The future has arrived

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Damnthematrix's picture
Damnthematrix
Status: Diamond Member (Offline)
Joined: Aug 10 2008
Posts: 3998
The future has arrived

Lender-Abandoned, Non-REO Foreclosures

Thursday, April 03, 2008 | 10:15 AM
 
NOTICE: this is not exactly new! 

Consider this troubling question: Do mortgage lenders have any obligation to take over a property that has defaulted on its mortgage?

The short answer, it appears, is no: 

I hadn't previously considered this, until a recent article in the Chicago Tribune started me down this path.

Foreclosures and REOs properties are impacting more than the
neighborhoods they are in -- they are actually adversely impacting the
real estate business -- especially when it comes to foreclosed homes in
possession of lenders (REOs).

First, have a look at some recent data regarding REOs:

"Across the country, federally
chartered banks held more than $12 billion worth of foreclosed properties at the
end of 2007, about 100 percent more than a year earlier. Of those, $6.6 billion
are residential properties of one to four units, said Keith Leggett, senior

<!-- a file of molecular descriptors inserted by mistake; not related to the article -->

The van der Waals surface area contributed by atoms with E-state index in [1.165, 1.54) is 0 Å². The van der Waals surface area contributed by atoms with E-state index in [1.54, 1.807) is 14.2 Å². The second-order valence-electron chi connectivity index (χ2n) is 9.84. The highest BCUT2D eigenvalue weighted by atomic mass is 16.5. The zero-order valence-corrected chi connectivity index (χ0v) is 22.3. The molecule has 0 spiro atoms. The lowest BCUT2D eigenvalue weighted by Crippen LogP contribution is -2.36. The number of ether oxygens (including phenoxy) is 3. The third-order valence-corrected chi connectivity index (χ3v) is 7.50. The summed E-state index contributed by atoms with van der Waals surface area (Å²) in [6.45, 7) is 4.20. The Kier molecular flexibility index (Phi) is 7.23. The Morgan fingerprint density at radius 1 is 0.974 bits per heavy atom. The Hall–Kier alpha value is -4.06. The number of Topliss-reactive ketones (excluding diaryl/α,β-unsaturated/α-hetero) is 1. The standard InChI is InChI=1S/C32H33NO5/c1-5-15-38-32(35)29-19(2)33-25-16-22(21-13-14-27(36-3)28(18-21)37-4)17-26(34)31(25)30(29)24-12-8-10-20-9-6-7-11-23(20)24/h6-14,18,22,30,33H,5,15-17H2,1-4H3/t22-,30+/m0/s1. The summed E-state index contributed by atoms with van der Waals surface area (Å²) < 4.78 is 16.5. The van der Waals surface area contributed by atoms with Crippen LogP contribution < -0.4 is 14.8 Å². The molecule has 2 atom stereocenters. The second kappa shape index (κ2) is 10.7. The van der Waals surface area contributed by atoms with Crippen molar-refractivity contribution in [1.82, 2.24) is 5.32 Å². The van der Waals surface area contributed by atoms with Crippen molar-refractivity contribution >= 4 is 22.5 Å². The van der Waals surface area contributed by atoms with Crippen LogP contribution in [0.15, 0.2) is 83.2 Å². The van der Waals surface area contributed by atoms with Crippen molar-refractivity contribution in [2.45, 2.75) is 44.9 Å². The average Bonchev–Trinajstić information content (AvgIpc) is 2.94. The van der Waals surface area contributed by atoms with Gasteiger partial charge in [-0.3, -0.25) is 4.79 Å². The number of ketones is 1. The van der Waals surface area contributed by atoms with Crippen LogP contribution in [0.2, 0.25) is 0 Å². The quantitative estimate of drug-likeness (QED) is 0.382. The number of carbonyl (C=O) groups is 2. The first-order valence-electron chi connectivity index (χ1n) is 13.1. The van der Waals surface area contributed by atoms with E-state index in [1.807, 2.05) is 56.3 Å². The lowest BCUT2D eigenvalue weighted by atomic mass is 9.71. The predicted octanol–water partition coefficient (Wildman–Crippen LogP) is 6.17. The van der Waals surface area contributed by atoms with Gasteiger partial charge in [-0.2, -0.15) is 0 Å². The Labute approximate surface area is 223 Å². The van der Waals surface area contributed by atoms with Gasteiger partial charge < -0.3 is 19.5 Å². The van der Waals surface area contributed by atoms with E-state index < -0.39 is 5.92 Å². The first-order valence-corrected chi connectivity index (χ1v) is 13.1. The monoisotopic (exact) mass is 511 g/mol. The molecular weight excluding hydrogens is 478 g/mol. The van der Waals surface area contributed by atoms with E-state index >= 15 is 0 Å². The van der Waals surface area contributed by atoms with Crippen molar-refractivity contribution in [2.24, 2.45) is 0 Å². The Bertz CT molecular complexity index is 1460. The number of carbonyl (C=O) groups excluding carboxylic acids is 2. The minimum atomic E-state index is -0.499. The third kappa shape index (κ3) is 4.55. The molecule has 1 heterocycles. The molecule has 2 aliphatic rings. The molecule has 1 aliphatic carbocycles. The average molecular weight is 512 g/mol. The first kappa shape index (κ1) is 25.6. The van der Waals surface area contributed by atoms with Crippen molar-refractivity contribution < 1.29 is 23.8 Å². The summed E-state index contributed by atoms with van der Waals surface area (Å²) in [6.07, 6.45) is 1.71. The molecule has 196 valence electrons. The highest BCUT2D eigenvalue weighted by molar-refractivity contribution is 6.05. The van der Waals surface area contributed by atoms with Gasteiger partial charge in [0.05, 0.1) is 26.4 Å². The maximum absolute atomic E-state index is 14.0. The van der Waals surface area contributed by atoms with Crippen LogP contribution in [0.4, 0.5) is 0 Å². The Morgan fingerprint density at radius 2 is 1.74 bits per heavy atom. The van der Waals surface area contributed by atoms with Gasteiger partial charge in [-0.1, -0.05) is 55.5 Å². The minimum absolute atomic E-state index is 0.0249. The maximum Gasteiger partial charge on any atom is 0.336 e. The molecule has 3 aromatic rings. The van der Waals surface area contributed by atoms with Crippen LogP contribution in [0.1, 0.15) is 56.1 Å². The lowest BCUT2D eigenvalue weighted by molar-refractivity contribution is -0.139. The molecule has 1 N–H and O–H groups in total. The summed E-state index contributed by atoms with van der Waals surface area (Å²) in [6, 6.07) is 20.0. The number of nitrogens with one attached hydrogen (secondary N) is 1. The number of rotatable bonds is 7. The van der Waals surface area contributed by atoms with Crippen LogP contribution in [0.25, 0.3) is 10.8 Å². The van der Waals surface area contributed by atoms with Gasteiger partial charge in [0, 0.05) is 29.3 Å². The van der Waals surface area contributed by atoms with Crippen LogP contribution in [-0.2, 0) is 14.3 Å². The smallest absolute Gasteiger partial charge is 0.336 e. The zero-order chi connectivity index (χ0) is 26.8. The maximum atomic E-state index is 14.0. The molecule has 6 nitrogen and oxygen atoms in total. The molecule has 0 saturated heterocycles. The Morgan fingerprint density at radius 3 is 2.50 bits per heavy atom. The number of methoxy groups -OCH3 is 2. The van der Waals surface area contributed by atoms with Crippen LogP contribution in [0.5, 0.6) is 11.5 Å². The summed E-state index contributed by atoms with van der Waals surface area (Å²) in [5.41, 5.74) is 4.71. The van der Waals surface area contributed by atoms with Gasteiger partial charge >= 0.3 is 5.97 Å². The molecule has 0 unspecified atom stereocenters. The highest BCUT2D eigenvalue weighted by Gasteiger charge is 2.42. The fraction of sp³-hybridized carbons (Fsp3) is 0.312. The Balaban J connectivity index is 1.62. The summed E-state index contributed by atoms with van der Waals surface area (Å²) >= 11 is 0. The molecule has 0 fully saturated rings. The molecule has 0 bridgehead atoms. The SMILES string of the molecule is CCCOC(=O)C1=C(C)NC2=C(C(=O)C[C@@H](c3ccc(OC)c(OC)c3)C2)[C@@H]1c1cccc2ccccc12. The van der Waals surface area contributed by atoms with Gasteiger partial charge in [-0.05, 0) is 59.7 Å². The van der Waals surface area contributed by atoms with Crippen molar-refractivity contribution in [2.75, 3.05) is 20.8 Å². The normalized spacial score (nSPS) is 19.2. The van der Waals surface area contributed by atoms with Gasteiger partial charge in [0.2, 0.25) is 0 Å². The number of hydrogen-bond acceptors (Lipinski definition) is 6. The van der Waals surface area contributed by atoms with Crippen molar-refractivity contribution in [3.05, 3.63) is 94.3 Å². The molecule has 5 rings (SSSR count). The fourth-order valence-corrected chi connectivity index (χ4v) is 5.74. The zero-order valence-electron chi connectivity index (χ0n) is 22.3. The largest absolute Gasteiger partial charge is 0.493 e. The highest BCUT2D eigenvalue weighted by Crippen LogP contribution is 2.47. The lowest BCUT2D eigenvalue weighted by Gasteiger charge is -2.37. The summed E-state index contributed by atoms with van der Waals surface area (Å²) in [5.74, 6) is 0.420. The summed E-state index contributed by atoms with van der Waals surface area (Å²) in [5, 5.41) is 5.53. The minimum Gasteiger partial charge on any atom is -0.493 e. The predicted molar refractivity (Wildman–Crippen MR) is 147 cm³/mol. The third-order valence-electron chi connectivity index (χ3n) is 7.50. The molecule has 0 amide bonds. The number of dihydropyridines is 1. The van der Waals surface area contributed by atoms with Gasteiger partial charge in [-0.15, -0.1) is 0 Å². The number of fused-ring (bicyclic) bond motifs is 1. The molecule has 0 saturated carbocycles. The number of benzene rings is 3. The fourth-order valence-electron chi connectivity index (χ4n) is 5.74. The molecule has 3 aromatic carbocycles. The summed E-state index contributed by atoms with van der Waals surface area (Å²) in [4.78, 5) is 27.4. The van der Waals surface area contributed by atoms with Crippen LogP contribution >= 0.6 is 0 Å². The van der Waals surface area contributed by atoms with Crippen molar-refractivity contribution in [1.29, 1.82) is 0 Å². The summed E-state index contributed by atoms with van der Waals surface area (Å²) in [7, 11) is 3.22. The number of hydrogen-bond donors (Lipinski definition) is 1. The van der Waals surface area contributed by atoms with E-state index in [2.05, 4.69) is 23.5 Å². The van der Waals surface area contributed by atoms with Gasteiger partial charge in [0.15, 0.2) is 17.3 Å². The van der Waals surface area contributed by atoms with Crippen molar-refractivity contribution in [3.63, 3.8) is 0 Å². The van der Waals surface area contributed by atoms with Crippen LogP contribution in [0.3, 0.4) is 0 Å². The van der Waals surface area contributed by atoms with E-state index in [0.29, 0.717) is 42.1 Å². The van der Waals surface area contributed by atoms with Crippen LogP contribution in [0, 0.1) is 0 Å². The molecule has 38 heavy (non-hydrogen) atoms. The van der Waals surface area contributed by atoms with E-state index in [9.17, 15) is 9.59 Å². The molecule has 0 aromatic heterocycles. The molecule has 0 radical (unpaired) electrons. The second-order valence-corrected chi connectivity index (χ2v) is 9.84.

economist at the American Bankers Association.

One housing data firm said
it found the same extraordinary doubling in the Chicago area in what's known as
REOs—real estate owned by lenders and investors. First American CoreLogic, based
in Santa Ana, Calif., said it determined that 2.5 percent of all housing in the
region is in this category, though two other firms calculate a lower
figure.

Still, the 100 percent increase carries profound implications for
the real estate economy because decisions by individual banks—to wait out the
slump or dump properties on a deadened market—almost certainly would affect
property values."

Okay,
that's typical of most situations: Delinquency leads to default, then
foreclosure proceedings. Once a lender retakes the property, the REO
leads to a decision on when to best resale -- immediately, or wait it
out.

Some lenders are approaching the Foreclosure process a little bit, how shall we delicately call this -- differently. They are considering the sale decision prior to even taking possession. Their conclusions may surprise you:

"In some cities that have low property values, where there are dense
concentrations of foreclosures, you see lenders who file foreclosure proceedings
but don't actually take control of the properties, because the lenders have to
maintain them and pay taxes on them
."

"There are areas in some
parts of the country where property values are quite low, and there are no
large-scale expectations of them going up. They don't know that they will ever
recoup those costs," and so the lenders never re-take title to the properties,
allowing them to become derelict
."  (emphasis added)

There you have it: Abandoned, Non-REO Foreclosures.

The local market conditions are what seems to determine the
abandonment decision. In a region where the job and real estate market